ways . Ignores rules he/she
regards as irrelevant .
Effective in venture and
consulting roles.
Irritates colleagues and bosses
by ignoring key organizational
processes and people.
Strategist Generates organizational and
personal change. Highly
collaborative ; weaves visions
with pragmatic, timely
initiatives ; challenges existing
assumptions .
Generates transformations
over the short and long term.
Alchemist Generates social
transformations (e.g., Nelson
Mandela). Reinvents
organizations in historically
significant ways.
Leads society wide change. None
The Eightfold Path of Buddhism for an Effective & Credible Leadership
Vol. VII, No. 1, March - August 2014
Table 1. Seven Transformations of Leadership
cultivate the existing wholesome states. It means that the right effort should be directed to
prevent bad conduct from arising at all in the life and also to prevent bad conduct which has
not arisen but which is liable to arise in the future. It should also be directed towards
wholesome states, where in one puts effort not only to attain the higher purities like love,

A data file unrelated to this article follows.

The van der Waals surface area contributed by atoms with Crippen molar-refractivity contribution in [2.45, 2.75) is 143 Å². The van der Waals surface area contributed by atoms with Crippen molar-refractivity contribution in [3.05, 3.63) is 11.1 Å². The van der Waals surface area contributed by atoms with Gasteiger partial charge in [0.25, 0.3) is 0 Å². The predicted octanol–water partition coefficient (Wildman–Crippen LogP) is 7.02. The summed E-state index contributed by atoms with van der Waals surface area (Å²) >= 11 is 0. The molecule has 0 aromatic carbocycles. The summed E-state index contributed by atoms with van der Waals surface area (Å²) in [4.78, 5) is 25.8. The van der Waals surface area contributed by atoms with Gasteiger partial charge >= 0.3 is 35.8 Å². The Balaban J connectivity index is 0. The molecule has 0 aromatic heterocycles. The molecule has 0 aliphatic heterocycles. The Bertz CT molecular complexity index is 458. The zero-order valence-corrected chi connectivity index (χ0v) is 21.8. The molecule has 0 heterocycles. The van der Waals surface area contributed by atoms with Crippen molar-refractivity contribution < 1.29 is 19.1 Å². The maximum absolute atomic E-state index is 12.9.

kindness and compassion and also to sustain, grow and develop them.
Leadership Member Exchange Theory also highlights that leaders develop different types of
exchange relationship with the followers (Gerstner and Day, 1997; Liden et al., 1997;
Sparrowe and Liden, 1997). A relationship based domain of Leadership is highly important
for effective management. It takes into consideration the Right Effort. It is characterized by
high levels of trust, interaction, support and formal and informal rewards (Dienesch and
Liden, 1986). In order to have effective leadership, the focus is not only on the task but also
to exhibit right conduct and attaining purities of kindness, compassion and love for the
Right Mindfulness
Right mindfulness is focused on having control over the mind. It means to be aware of one's
thoughts, feeling, and actions so that one is not controlled by them. It also focuses on the
awareness an individual must have to know the world around him and its operations.